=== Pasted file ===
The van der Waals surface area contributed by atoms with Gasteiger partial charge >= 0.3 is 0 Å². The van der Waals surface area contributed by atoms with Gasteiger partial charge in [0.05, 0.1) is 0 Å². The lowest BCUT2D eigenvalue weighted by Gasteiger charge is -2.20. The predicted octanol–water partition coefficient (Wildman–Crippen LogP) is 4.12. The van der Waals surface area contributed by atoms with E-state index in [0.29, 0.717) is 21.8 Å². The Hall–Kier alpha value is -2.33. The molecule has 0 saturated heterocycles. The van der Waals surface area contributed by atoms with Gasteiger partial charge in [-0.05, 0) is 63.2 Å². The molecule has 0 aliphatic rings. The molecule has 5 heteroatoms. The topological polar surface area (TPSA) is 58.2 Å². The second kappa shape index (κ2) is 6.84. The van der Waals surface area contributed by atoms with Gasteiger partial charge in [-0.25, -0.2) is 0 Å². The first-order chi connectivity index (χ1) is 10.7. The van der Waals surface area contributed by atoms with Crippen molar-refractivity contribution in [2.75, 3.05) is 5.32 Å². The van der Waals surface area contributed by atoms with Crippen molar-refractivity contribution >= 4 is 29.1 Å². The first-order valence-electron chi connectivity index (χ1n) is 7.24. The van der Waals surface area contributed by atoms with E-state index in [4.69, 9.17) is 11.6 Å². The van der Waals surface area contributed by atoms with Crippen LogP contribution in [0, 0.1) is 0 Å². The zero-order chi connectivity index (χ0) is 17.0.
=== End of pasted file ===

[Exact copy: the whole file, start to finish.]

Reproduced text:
The van der Waals surface area contributed by atoms with Gasteiger partial charge >= 0.3 is 0 Å². The van der Waals surface area contributed by atoms with Gasteiger partial charge in [0.05, 0.1) is 0 Å². The lowest BCUT2D eigenvalue weighted by Gasteiger charge is -2.20. The predicted octanol–water partition coefficient (Wildman–Crippen LogP) is 4.12. The van der Waals surface area contributed by atoms with E-state index in [0.29, 0.717) is 21.8 Å². The Hall–Kier alpha value is -2.33. The molecule has 0 saturated heterocycles. The van der Waals surface area contributed by atoms with Gasteiger partial charge in [-0.05, 0) is 63.2 Å². The molecule has 0 aliphatic rings. The molecule has 5 heteroatoms. The topological polar surface area (TPSA) is 58.2 Å². The second kappa shape index (κ2) is 6.84. The van der Waals surface area contributed by atoms with Gasteiger partial charge in [-0.25, -0.2) is 0 Å². The first-order chi connectivity index (χ1) is 10.7. The van der Waals surface area contributed by atoms with Crippen molar-refractivity contribution in [2.75, 3.05) is 5.32 Å². The van der Waals surface area contributed by atoms with Crippen molar-refractivity contribution >= 4 is 29.1 Å². The first-order valence-electron chi connectivity index (χ1n) is 7.24. The van der Waals surface area contributed by atoms with E-state index in [4.69, 9.17) is 11.6 Å². The van der Waals surface area contributed by atoms with Crippen LogP contribution in [0, 0.1) is 0 Å². The zero-order chi connectivity index (χ0) is 17.0.